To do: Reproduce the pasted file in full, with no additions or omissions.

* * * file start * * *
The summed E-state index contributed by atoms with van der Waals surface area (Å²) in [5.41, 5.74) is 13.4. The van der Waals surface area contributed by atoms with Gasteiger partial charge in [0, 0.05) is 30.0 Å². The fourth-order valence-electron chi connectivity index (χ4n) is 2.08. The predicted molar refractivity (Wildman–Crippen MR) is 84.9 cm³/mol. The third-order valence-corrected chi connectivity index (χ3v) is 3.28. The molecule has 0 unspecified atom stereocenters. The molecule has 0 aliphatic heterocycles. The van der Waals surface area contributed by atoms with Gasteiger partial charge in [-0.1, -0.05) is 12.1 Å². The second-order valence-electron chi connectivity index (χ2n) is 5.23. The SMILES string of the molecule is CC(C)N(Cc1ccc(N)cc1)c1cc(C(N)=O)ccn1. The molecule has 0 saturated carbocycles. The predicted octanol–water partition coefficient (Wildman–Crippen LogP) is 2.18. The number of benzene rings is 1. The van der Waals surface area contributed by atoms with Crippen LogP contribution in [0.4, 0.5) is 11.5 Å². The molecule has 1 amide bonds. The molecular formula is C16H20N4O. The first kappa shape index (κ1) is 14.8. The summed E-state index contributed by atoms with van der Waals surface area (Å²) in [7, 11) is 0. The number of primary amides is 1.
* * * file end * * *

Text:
The summed E-state index contributed by atoms with van der Waals surface area (Å²) in [5.41, 5.74) is 13.4. The van der Waals surface area contributed by atoms with Gasteiger partial charge in [0, 0.05) is 30.0 Å². The fourth-order valence-electron chi connectivity index (χ4n) is 2.08. The predicted molar refractivity (Wildman–Crippen MR) is 84.9 cm³/mol. The third-order valence-corrected chi connectivity index (χ3v) is 3.28. The molecule has 0 unspecified atom stereocenters. The molecule has 0 aliphatic heterocycles. The van der Waals surface area contributed by atoms with Gasteiger partial charge in [-0.1, -0.05) is 12.1 Å². The second-order valence-electron chi connectivity index (χ2n) is 5.23. The SMILES string of the molecule is CC(C)N(Cc1ccc(N)cc1)c1cc(C(N)=O)ccn1. The molecule has 0 saturated carbocycles. The predicted octanol–water partition coefficient (Wildman–Crippen LogP) is 2.18. The number of benzene rings is 1. The van der Waals surface area contributed by atoms with Crippen LogP contribution in [0.4, 0.5) is 11.5 Å². The molecule has 1 amide bonds. The molecular formula is C16H20N4O. The first kappa shape index (κ1) is 14.8. The summed E-state index contributed by atoms with van der Waals surface area (Å²) in [7, 11) is 0. The number of primary amides is 1.